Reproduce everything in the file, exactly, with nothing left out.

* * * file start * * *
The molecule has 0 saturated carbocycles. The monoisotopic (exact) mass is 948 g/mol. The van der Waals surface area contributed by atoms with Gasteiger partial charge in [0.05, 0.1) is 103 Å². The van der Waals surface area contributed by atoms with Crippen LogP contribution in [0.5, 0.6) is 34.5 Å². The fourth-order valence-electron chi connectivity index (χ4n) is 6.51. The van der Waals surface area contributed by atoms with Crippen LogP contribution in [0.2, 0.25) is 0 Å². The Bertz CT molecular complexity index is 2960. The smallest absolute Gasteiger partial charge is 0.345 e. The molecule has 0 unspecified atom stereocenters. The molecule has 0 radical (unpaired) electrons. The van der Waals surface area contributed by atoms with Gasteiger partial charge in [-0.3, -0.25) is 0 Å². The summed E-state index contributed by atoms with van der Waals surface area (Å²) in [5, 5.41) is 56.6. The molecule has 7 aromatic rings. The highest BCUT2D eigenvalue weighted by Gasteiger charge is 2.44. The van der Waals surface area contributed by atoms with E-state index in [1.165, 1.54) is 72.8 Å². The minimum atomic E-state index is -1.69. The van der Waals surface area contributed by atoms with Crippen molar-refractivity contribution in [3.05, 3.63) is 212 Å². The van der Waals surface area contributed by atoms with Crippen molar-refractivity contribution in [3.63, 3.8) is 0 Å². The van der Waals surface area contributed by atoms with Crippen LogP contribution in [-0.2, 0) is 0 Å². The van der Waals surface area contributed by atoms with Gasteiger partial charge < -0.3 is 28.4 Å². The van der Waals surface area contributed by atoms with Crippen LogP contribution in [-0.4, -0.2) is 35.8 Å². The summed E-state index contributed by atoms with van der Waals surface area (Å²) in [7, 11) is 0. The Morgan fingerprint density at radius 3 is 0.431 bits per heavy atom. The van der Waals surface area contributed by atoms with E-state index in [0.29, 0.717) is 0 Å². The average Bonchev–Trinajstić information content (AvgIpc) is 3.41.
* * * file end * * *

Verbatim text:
The molecule has 0 saturated carbocycles. The monoisotopic (exact) mass is 948 g/mol. The van der Waals surface area contributed by atoms with Gasteiger partial charge in [0.05, 0.1) is 103 Å². The van der Waals surface area contributed by atoms with Crippen LogP contribution in [0.5, 0.6) is 34.5 Å². The fourth-order valence-electron chi connectivity index (χ4n) is 6.51. The van der Waals surface area contributed by atoms with Crippen LogP contribution in [0.2, 0.25) is 0 Å². The Bertz CT molecular complexity index is 2960. The smallest absolute Gasteiger partial charge is 0.345 e. The molecule has 0 unspecified atom stereocenters. The molecule has 0 radical (unpaired) electrons. The van der Waals surface area contributed by atoms with Gasteiger partial charge in [-0.3, -0.25) is 0 Å². The summed E-state index contributed by atoms with van der Waals surface area (Å²) in [5, 5.41) is 56.6. The molecule has 7 aromatic rings. The highest BCUT2D eigenvalue weighted by Gasteiger charge is 2.44. The van der Waals surface area contributed by atoms with E-state index in [1.165, 1.54) is 72.8 Å². The minimum atomic E-state index is -1.69. The van der Waals surface area contributed by atoms with Crippen molar-refractivity contribution in [3.05, 3.63) is 212 Å². The van der Waals surface area contributed by atoms with Crippen molar-refractivity contribution in [3.63, 3.8) is 0 Å². The van der Waals surface area contributed by atoms with Crippen LogP contribution in [-0.2, 0) is 0 Å². The van der Waals surface area contributed by atoms with Gasteiger partial charge < -0.3 is 28.4 Å². The van der Waals surface area contributed by atoms with Crippen LogP contribution in [-0.4, -0.2) is 35.8 Å². The summed E-state index contributed by atoms with van der Waals surface area (Å²) in [7, 11) is 0. The Morgan fingerprint density at radius 3 is 0.431 bits per heavy atom. The van der Waals surface area contributed by atoms with E-state index in [0.29, 0.717) is 0 Å². The average Bonchev–Trinajstić information content (AvgIpc) is 3.41.